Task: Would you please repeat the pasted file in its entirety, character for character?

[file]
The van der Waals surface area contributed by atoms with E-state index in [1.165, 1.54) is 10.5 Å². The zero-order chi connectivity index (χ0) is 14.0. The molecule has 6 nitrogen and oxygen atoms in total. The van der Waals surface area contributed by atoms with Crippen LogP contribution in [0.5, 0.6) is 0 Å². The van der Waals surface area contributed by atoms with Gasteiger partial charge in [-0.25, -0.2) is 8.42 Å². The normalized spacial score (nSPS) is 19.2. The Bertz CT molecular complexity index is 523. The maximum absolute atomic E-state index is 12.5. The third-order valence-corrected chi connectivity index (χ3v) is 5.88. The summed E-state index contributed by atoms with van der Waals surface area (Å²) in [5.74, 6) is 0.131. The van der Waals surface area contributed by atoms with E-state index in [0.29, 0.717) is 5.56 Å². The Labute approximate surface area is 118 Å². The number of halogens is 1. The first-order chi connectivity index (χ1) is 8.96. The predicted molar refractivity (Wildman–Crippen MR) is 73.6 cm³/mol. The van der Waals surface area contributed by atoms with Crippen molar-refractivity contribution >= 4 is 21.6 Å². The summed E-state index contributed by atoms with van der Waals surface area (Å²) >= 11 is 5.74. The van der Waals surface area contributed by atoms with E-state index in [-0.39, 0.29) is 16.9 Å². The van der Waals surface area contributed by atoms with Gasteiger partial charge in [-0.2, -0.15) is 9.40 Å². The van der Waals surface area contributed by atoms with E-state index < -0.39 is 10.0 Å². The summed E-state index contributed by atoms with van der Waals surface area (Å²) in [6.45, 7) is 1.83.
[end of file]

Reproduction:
The van der Waals surface area contributed by atoms with E-state index in [1.165, 1.54) is 10.5 Å². The zero-order chi connectivity index (χ0) is 14.0. The molecule has 6 nitrogen and oxygen atoms in total. The van der Waals surface area contributed by atoms with Crippen LogP contribution in [0.5, 0.6) is 0 Å². The van der Waals surface area contributed by atoms with Gasteiger partial charge in [-0.25, -0.2) is 8.42 Å². The normalized spacial score (nSPS) is 19.2. The Bertz CT molecular complexity index is 523. The maximum absolute atomic E-state index is 12.5. The third-order valence-corrected chi connectivity index (χ3v) is 5.88. The summed E-state index contributed by atoms with van der Waals surface area (Å²) in [5.74, 6) is 0.131. The van der Waals surface area contributed by atoms with E-state index in [0.29, 0.717) is 5.56 Å². The Labute approximate surface area is 118 Å². The number of halogens is 1. The first-order chi connectivity index (χ1) is 8.96. The predicted molar refractivity (Wildman–Crippen MR) is 73.6 cm³/mol. The van der Waals surface area contributed by atoms with Crippen molar-refractivity contribution >= 4 is 21.6 Å². The summed E-state index contributed by atoms with van der Waals surface area (Å²) >= 11 is 5.74. The van der Waals surface area contributed by atoms with E-state index in [-0.39, 0.29) is 16.9 Å². The van der Waals surface area contributed by atoms with Gasteiger partial charge in [-0.2, -0.15) is 9.40 Å². The van der Waals surface area contributed by atoms with E-state index < -0.39 is 10.0 Å². The summed E-state index contributed by atoms with van der Waals surface area (Å²) in [6.45, 7) is 1.83.